I quickly brought my hand close to my face, to assess what damage I could see through my fogged mask. My knuckles, all five of them, were cut, rather deep, and more cuts decorated the back of my hand. Fingers were intact, probably because I had instinctively formed a fist when the hand was swallowed.
Droplets of blood were floating toward the surface, and even as I watched, the droplets were starting to run together into a stream. Back to the Velcro pocket I went, fishing for my left glove. As I was trying to get the angle to see into my pocket, the grouper swam into my field of vision, right next to my pocket! She obviously wanted food and thought I had some in there. Didn’t she learn her lesson a minute before?
While I fished for my left glove and struggled to pull it over my torn hand, I kicked at the dang pest, which only served to send me into a half flip but which didn’t dissuade her in the least. She nosed into the pocket. I flicked her nose with my right hand. Go away!
More worried about blood trails than the grouper, I thought to use the camera lanyard to twist the glove closed around my wrist so that I might continue the dive. I looked at the camera. The body was cracked, all photos ruined. Damn! Fleetingly I hoped the fish had taken a picture of the inside of her mouth, but I could see water in the viewfinder. That camera was toast.
By now I had drifted some distance away from the reef, lost my neutral buoyancy and floated toward the surface. I was torn between swimming back down to the reef and joining the group for the rest of the dive, but the grouper was hovering just below my feet, and as I dithered, too distracted to correct my buoyancy, I continued to float upward.
Oh hell. My knuckles were starting to throb and blood was seeping from the glove. I decided to just go back to the boat, doctor the knuckles and get ready for the second dive of the day- on a different reef, hopefully away from any activity that featured “tame” fish or anything else that could swallow a body part with one gulp.
Nobody on the dive had witnessed my incident with the confused grouper, but when I showed my (more severely lacerated than I first thought) left hand, eyebrows went up. Followed by tittering, then outright laughter. Oh yeah. Ha-ha.
The dive master interrupted the hilarity, suggesting that people might want to buy cheap cameras that were a different color than yellow and showed us why, by reaching into her BC pocket and producing the enticing goodie that the local fish had been trained to love- a bright YELLOW can of Cheez Whiz!
PS: For the uninitiated, “grouper fingers” are thin strips of filleted grouper, battered and fried. The lightest batter, the freshest oil and of course the freshest fish make for a lip-smacking treat- without the need for Cheez Whiz.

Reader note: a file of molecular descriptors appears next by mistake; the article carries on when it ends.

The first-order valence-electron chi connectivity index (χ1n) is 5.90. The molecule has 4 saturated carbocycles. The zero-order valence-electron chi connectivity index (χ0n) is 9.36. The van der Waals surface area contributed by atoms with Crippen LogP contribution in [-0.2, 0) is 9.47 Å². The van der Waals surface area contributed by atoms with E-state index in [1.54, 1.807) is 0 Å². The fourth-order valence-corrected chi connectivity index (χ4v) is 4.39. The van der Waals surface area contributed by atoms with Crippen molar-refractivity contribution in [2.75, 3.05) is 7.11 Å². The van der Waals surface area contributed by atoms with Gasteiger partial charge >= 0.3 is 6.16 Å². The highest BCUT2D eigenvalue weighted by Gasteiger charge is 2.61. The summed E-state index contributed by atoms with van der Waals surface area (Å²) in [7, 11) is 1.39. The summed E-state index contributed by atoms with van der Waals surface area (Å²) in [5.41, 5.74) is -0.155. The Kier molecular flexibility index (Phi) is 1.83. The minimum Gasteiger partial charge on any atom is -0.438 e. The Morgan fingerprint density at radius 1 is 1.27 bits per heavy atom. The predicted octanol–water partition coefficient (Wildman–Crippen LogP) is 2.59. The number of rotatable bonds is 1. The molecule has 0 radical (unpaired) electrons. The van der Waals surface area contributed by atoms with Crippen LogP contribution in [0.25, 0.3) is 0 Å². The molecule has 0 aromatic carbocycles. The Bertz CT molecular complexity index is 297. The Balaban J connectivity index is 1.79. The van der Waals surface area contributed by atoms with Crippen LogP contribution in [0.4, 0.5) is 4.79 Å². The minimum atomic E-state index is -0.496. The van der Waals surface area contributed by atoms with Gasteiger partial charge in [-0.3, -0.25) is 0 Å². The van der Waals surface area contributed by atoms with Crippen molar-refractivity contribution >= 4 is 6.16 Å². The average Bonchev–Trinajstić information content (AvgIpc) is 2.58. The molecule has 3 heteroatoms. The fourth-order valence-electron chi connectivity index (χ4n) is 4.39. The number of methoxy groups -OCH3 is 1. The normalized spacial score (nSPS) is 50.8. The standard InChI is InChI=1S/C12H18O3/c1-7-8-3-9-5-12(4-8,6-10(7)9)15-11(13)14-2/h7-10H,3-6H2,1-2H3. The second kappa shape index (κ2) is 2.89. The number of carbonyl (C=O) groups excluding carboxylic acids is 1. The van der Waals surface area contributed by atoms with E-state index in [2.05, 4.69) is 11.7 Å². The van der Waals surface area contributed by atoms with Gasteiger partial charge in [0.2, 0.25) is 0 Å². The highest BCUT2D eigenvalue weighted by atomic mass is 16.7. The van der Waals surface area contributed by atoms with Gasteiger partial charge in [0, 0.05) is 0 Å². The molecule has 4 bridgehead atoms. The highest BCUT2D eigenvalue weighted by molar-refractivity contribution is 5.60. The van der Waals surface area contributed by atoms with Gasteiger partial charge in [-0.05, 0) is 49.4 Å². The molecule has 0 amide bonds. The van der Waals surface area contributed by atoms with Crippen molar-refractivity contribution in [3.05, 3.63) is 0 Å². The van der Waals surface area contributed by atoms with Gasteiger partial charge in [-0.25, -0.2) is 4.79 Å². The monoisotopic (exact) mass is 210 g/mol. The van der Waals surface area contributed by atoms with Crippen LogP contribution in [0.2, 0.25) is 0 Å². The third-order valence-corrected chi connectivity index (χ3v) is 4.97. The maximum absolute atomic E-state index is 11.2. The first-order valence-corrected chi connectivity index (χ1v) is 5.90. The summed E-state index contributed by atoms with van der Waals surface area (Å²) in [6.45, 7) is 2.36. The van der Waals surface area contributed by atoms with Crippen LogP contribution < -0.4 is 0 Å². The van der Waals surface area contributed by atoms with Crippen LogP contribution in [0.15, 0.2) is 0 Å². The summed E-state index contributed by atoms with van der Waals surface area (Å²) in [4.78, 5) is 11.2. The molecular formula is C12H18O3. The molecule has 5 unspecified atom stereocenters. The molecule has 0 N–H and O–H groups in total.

Put me in, on or near the water and I’m happy as a clam. Unless of course, there’s a gale blowing and I’m hanging onto the edges of my bunk for dear life to keep from being flung to the deck while outside the cabin portholes an angry, tossed and foamy wall of ocean is going down, down, down past the porthole then rising quickly up, up, up to arrive at the precipitous lip of yet another gigantic wave, seeming much taller than the flying bridge of our 50 foot Hatteras motor yacht. A gust of wind blows sea foam and not a little sea water through the portholes, soaking my friend Anni’s bunk below. She won’t be pleased to discover a wet bunk, if and when we ever get out of this mess and make our way safely back to Miami and the relative calm of the dock space at the yacht club.
We were aboard the Sailor’s Hat, owned by my friend Anni’s parents. Some three weeks earlier Anni and I had driven down to Miami from Ocala, Florida to join her folks and the “fleet” from the yacht club on the annual Spring Cruise. This year, 1985, the fleet was to spend a month, more or less, cruising the Berry and Abaco islands of the Bahamas. Months of preparations developing itineraries, establishing which boats were leaving when, and deciding on rendezvous points and communications protocols led to the eventual leave-taking of around a dozen sailboats and motor yachts, heading out of Biscayne Bay and across the Gulf Stream to points east and south.
We spent a couple of days at the sprawling Coconut Grove home that Anni’s dad, Cap’n Pete, had built after WWII. I helped Mother Dunan cook and freeze food and pack linens and kitchen ware. Anni helped Cap’n Pete effect some last-minute boat repairs and schlep load after load of tools and all manner of gear needed to keep the boat afloat and self-sustaining for the coming weeks.
The fateful day for departure came, with a cooperative weather forecast promising a calm crossing of the Gulf Stream. As Anni and I gathered in the bow and stern dock lines and Cap’n Pete slowly backed the ‘Hat out of her slip, our little group waved goodbye to members gathered on the great lawn of the yacht club to see us off.